What We Learned from the New National Association of Realtors Sustainability Report

realtor handing buyer house keys

For the second year in a row, the National Association of Realtors® (NAR) released their sustainability report, which is filled with useful insights for those of us working at the nexus of energy efficiency and real estate.

While the report show that energy efficiency is valued in listings, it is also clear that significant work is needed to ensure energy efficiency features are visible and understood during real estate transactions. Those who work on energy efficiency programs are in a unique position to ensure Realtors have the tools and education so efficiency measures are evident at the time of sale.

What are the report’s key findings?

MLS Green Data Fields are Under-Utilized

Green data fields are a useful tool that enable Realtors to showcase energy efficiency features and certifications during the time of listing. Examples of green data fields include ENERGY STAR, LEED certified, HERS index score and low flow fixtures. Green fields vary depending on the multiple listing service (MLS), which is where residential properties are listed, or the commercial information exchanges (CIE), which is a data base of commercial property listings.

The NAR report shows green fields are underutilized across real estate sectors—less than half of real estate agents reported seeing green fields on their MLS, CIE or equivalent— but the problem is particularly pronounced in the commercial sector, where only 8% of respondents use them at all. Clearly, much work is to be done to improve awareness and usage of green data fields.

Realtors Value Energy Efficiency in Listings (Especially in the Midwest)

The results weren’t all so sobering. A vast majority of agents and brokers said that they found energy efficiency promotion in listings to be very or somewhat valuable across residential and commercial sectors. The survey also broke out responses by region, and efficiency is even more popular in the Midwest for the residential sector, where 73% of respondents said energy efficiency promotion in listings was valuable.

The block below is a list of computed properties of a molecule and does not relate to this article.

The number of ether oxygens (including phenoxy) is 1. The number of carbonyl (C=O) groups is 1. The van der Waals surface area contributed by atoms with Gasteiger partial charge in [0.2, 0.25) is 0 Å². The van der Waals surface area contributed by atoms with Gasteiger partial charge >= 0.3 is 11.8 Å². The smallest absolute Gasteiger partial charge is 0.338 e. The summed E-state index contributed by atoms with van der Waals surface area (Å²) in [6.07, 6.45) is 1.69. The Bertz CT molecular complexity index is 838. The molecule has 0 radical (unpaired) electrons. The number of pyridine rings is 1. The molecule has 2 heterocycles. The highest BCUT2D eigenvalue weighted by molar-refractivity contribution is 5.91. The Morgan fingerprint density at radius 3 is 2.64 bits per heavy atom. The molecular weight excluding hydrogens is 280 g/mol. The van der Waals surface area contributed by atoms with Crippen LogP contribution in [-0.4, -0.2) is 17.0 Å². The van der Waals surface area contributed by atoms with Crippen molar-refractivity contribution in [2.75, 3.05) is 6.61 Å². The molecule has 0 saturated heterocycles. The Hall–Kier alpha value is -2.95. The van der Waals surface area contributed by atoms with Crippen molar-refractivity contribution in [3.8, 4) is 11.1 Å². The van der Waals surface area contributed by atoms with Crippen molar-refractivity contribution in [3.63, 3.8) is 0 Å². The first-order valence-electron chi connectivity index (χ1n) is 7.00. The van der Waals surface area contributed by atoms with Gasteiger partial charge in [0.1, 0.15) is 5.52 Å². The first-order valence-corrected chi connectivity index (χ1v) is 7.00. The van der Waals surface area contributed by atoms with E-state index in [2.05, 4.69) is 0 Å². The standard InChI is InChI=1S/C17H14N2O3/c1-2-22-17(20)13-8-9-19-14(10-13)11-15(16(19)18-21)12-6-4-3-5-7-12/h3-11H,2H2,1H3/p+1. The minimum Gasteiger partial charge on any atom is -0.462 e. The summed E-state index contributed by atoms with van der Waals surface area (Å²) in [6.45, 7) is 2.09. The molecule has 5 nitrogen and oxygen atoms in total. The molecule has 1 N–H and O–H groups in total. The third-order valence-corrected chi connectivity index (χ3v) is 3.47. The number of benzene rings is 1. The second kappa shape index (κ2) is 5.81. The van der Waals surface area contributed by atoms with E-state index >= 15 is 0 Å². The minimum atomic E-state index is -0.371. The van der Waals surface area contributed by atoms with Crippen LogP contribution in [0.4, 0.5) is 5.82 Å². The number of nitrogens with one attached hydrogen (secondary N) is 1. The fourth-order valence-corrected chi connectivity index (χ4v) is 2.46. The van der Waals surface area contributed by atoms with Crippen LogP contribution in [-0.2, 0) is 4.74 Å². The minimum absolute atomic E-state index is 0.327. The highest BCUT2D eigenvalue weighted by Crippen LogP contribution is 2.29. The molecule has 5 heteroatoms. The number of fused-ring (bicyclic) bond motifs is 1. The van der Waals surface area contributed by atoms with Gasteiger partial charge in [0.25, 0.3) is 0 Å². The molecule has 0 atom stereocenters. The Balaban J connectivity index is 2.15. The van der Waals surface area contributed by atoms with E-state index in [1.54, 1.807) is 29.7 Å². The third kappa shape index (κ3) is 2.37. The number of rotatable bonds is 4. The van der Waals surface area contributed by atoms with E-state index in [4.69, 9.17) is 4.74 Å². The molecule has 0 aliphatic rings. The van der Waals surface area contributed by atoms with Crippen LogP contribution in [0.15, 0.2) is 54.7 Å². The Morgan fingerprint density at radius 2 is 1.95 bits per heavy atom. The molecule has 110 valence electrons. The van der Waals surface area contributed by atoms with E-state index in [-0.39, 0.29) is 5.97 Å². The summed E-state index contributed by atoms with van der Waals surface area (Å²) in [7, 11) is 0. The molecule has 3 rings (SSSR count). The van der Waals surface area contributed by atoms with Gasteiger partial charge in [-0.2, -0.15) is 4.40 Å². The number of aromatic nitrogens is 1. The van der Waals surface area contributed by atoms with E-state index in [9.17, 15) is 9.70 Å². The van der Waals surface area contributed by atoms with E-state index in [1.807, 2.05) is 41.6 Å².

Since agents value energy efficiency in listings, it is crucial for programs to provide them with the information they need to highlight these features. Home Performance with ENERGY STAR certificates of completion are a great example of a program best-practice to ensure EE features are communicated during the time of sale. These certificates highlight the often-invisible upgrades that have been done to the home and provide the Realtor with the information needed to ensure the work that was done is associated with the home’s listing.

Residential Results – Value of Energy Efficiency Promotion
Residential Sector


value of ee promotion - commercial sector
Commercial Sector

‘High Performance’ Branding and Green Certifications are Missed Opportunities (But There’s Hope)

NAR defined a ‘high performance home’ as ‘a systematic building science approach to home improvements that can increase indoor comfort, health, operational efficiency and durability.’

What impact does ‘high performance’ have on resale value? 53% of respondents indicated they were unsure. 16% of respondents saw an increase of 1 – 5% compared to other similar homes, while 17% saw no impact compared to other similar homes. For commercial properties, do green certifications such as LEED, Green Globes or Living Building Challenge increase commercial property values?  Just 38% of respondents said green certifications increase property values.

The takeaway is that it is really unclear if agents are seeing an impact or not for both residential and commercial sectors.

However, this is not surprising considering the usage (or lack thereof) of the MLS and CIE green data fields. If an agent is not highlighting energy efficiency features and certifications during the time of sale, of course a buyer is not going to pay a premium for features that they do not even know are found within the property.